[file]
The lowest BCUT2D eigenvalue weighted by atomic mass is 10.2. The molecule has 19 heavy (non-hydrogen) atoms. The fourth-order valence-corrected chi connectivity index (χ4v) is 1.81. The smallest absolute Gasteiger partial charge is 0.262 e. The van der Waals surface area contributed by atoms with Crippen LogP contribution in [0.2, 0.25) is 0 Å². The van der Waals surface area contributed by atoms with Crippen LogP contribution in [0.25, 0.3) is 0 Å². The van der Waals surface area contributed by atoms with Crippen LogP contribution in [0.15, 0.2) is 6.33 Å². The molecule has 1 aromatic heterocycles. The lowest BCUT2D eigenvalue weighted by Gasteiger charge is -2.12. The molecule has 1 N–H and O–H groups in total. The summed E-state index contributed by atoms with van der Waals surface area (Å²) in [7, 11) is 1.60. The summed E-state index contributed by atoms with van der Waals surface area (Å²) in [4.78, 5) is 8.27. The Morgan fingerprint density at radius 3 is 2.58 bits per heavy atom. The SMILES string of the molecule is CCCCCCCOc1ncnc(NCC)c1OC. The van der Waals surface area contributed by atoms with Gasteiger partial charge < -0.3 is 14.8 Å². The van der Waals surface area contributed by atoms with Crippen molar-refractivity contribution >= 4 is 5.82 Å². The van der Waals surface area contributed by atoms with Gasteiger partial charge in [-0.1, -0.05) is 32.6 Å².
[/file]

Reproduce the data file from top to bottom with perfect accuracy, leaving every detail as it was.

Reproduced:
The lowest BCUT2D eigenvalue weighted by atomic mass is 10.2. The molecule has 19 heavy (non-hydrogen) atoms. The fourth-order valence-corrected chi connectivity index (χ4v) is 1.81. The smallest absolute Gasteiger partial charge is 0.262 e. The van der Waals surface area contributed by atoms with Crippen LogP contribution in [0.2, 0.25) is 0 Å². The van der Waals surface area contributed by atoms with Crippen LogP contribution in [0.25, 0.3) is 0 Å². The van der Waals surface area contributed by atoms with Crippen LogP contribution in [0.15, 0.2) is 6.33 Å². The molecule has 1 aromatic heterocycles. The lowest BCUT2D eigenvalue weighted by Gasteiger charge is -2.12. The molecule has 1 N–H and O–H groups in total. The summed E-state index contributed by atoms with van der Waals surface area (Å²) in [7, 11) is 1.60. The summed E-state index contributed by atoms with van der Waals surface area (Å²) in [4.78, 5) is 8.27. The Morgan fingerprint density at radius 3 is 2.58 bits per heavy atom. The SMILES string of the molecule is CCCCCCCOc1ncnc(NCC)c1OC. The van der Waals surface area contributed by atoms with Gasteiger partial charge < -0.3 is 14.8 Å². The van der Waals surface area contributed by atoms with Crippen molar-refractivity contribution >= 4 is 5.82 Å². The van der Waals surface area contributed by atoms with Gasteiger partial charge in [-0.1, -0.05) is 32.6 Å².